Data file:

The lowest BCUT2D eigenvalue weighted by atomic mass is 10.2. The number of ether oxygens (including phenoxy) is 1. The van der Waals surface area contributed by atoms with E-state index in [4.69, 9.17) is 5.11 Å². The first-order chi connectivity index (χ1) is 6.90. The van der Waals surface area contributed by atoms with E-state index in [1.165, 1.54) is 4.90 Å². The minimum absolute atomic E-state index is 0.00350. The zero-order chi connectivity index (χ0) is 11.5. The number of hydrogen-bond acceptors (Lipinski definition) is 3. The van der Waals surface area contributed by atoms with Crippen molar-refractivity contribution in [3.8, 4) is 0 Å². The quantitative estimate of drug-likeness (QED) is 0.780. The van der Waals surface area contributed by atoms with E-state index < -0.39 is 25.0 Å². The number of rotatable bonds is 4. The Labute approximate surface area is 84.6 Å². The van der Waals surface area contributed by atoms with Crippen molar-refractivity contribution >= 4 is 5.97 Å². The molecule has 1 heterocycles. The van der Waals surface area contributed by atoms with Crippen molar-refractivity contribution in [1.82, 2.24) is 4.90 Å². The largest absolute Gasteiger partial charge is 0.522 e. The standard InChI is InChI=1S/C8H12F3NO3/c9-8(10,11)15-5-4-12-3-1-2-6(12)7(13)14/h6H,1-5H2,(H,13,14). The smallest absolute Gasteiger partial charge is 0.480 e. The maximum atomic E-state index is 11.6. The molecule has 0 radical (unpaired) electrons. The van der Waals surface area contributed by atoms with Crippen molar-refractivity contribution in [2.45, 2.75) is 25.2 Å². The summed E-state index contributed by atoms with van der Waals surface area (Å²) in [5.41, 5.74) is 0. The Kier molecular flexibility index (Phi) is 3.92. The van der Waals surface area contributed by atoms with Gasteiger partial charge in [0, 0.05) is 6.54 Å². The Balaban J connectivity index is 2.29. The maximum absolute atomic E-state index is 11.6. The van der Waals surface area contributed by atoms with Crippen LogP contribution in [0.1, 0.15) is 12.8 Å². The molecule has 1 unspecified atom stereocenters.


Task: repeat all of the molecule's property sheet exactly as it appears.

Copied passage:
The lowest BCUT2D eigenvalue weighted by atomic mass is 10.2. The number of ether oxygens (including phenoxy) is 1. The van der Waals surface area contributed by atoms with E-state index in [4.69, 9.17) is 5.11 Å². The first-order chi connectivity index (χ1) is 6.90. The van der Waals surface area contributed by atoms with E-state index in [1.165, 1.54) is 4.90 Å². The minimum absolute atomic E-state index is 0.00350. The zero-order chi connectivity index (χ0) is 11.5. The number of hydrogen-bond acceptors (Lipinski definition) is 3. The van der Waals surface area contributed by atoms with Crippen molar-refractivity contribution in [3.8, 4) is 0 Å². The quantitative estimate of drug-likeness (QED) is 0.780. The van der Waals surface area contributed by atoms with E-state index < -0.39 is 25.0 Å². The number of rotatable bonds is 4. The Labute approximate surface area is 84.6 Å². The van der Waals surface area contributed by atoms with Crippen molar-refractivity contribution >= 4 is 5.97 Å². The molecule has 1 heterocycles. The van der Waals surface area contributed by atoms with Crippen molar-refractivity contribution in [1.82, 2.24) is 4.90 Å². The largest absolute Gasteiger partial charge is 0.522 e. The standard InChI is InChI=1S/C8H12F3NO3/c9-8(10,11)15-5-4-12-3-1-2-6(12)7(13)14/h6H,1-5H2,(H,13,14). The smallest absolute Gasteiger partial charge is 0.480 e. The maximum atomic E-state index is 11.6. The molecule has 0 radical (unpaired) electrons. The van der Waals surface area contributed by atoms with Crippen molar-refractivity contribution in [2.45, 2.75) is 25.2 Å². The summed E-state index contributed by atoms with van der Waals surface area (Å²) in [5.41, 5.74) is 0. The Kier molecular flexibility index (Phi) is 3.92. The van der Waals surface area contributed by atoms with Gasteiger partial charge in [0, 0.05) is 6.54 Å². The Balaban J connectivity index is 2.29. The maximum absolute atomic E-state index is 11.6. The van der Waals surface area contributed by atoms with Crippen LogP contribution in [0.1, 0.15) is 12.8 Å². The molecule has 1 unspecified atom stereocenters.